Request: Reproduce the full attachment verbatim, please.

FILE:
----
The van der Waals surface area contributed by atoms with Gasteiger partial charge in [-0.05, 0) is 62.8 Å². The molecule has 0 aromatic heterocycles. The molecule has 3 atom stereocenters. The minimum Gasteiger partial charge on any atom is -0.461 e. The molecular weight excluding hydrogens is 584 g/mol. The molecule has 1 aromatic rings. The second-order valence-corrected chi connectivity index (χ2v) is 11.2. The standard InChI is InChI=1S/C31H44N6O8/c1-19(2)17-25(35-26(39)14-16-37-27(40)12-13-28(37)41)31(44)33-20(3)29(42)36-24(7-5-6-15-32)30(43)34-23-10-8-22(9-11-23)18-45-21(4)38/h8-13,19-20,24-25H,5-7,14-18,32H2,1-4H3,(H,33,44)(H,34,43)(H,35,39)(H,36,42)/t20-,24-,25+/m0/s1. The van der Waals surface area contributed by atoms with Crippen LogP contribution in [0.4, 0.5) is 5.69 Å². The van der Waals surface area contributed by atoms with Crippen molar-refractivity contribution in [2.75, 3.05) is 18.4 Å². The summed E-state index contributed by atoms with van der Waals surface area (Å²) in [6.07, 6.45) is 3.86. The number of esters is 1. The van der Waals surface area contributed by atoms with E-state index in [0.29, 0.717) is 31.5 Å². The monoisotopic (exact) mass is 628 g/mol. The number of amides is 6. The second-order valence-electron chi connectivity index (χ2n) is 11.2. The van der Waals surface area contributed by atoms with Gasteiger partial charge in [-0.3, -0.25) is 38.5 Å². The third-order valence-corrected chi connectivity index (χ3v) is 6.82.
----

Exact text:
The van der Waals surface area contributed by atoms with Gasteiger partial charge in [-0.05, 0) is 62.8 Å². The molecule has 0 aromatic heterocycles. The molecule has 3 atom stereocenters. The minimum Gasteiger partial charge on any atom is -0.461 e. The molecular weight excluding hydrogens is 584 g/mol. The molecule has 1 aromatic rings. The second-order valence-corrected chi connectivity index (χ2v) is 11.2. The standard InChI is InChI=1S/C31H44N6O8/c1-19(2)17-25(35-26(39)14-16-37-27(40)12-13-28(37)41)31(44)33-20(3)29(42)36-24(7-5-6-15-32)30(43)34-23-10-8-22(9-11-23)18-45-21(4)38/h8-13,19-20,24-25H,5-7,14-18,32H2,1-4H3,(H,33,44)(H,34,43)(H,35,39)(H,36,42)/t20-,24-,25+/m0/s1. The van der Waals surface area contributed by atoms with Crippen LogP contribution in [0.4, 0.5) is 5.69 Å². The van der Waals surface area contributed by atoms with Crippen molar-refractivity contribution in [2.75, 3.05) is 18.4 Å². The summed E-state index contributed by atoms with van der Waals surface area (Å²) in [6.07, 6.45) is 3.86. The number of esters is 1. The van der Waals surface area contributed by atoms with E-state index in [0.29, 0.717) is 31.5 Å². The monoisotopic (exact) mass is 628 g/mol. The number of amides is 6. The second-order valence-electron chi connectivity index (χ2n) is 11.2. The van der Waals surface area contributed by atoms with Gasteiger partial charge in [-0.3, -0.25) is 38.5 Å². The third-order valence-corrected chi connectivity index (χ3v) is 6.82.